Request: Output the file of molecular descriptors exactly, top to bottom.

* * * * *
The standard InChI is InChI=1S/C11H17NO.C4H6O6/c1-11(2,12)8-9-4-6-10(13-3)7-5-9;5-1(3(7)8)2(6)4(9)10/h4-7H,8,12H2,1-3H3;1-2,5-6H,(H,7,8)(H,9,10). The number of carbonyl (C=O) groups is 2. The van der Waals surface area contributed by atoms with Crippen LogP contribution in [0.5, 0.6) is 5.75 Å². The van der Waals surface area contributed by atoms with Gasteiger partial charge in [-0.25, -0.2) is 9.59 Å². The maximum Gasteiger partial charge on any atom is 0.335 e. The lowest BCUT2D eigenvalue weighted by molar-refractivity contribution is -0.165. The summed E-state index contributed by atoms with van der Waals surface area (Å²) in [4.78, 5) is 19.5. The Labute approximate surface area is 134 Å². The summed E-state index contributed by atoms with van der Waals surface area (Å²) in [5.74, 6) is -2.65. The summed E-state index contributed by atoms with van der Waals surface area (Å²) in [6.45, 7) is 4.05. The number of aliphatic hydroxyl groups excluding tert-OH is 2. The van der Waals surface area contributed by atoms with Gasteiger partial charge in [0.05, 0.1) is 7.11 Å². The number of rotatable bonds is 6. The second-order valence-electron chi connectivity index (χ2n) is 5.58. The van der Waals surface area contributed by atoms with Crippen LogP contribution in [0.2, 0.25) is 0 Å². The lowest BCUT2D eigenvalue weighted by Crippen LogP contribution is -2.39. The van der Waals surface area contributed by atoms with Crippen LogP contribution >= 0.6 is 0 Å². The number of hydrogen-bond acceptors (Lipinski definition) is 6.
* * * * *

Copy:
The standard InChI is InChI=1S/C11H17NO.C4H6O6/c1-11(2,12)8-9-4-6-10(13-3)7-5-9;5-1(3(7)8)2(6)4(9)10/h4-7H,8,12H2,1-3H3;1-2,5-6H,(H,7,8)(H,9,10). The number of carbonyl (C=O) groups is 2. The van der Waals surface area contributed by atoms with Crippen LogP contribution in [0.5, 0.6) is 5.75 Å². The van der Waals surface area contributed by atoms with Gasteiger partial charge in [-0.25, -0.2) is 9.59 Å². The maximum Gasteiger partial charge on any atom is 0.335 e. The lowest BCUT2D eigenvalue weighted by molar-refractivity contribution is -0.165. The summed E-state index contributed by atoms with van der Waals surface area (Å²) in [4.78, 5) is 19.5. The Labute approximate surface area is 134 Å². The summed E-state index contributed by atoms with van der Waals surface area (Å²) in [5.74, 6) is -2.65. The summed E-state index contributed by atoms with van der Waals surface area (Å²) in [6.45, 7) is 4.05. The number of aliphatic hydroxyl groups excluding tert-OH is 2. The van der Waals surface area contributed by atoms with Gasteiger partial charge in [0.05, 0.1) is 7.11 Å². The number of rotatable bonds is 6. The second-order valence-electron chi connectivity index (χ2n) is 5.58. The van der Waals surface area contributed by atoms with Crippen LogP contribution in [0.2, 0.25) is 0 Å². The lowest BCUT2D eigenvalue weighted by Crippen LogP contribution is -2.39. The van der Waals surface area contributed by atoms with Crippen LogP contribution >= 0.6 is 0 Å². The number of hydrogen-bond acceptors (Lipinski definition) is 6.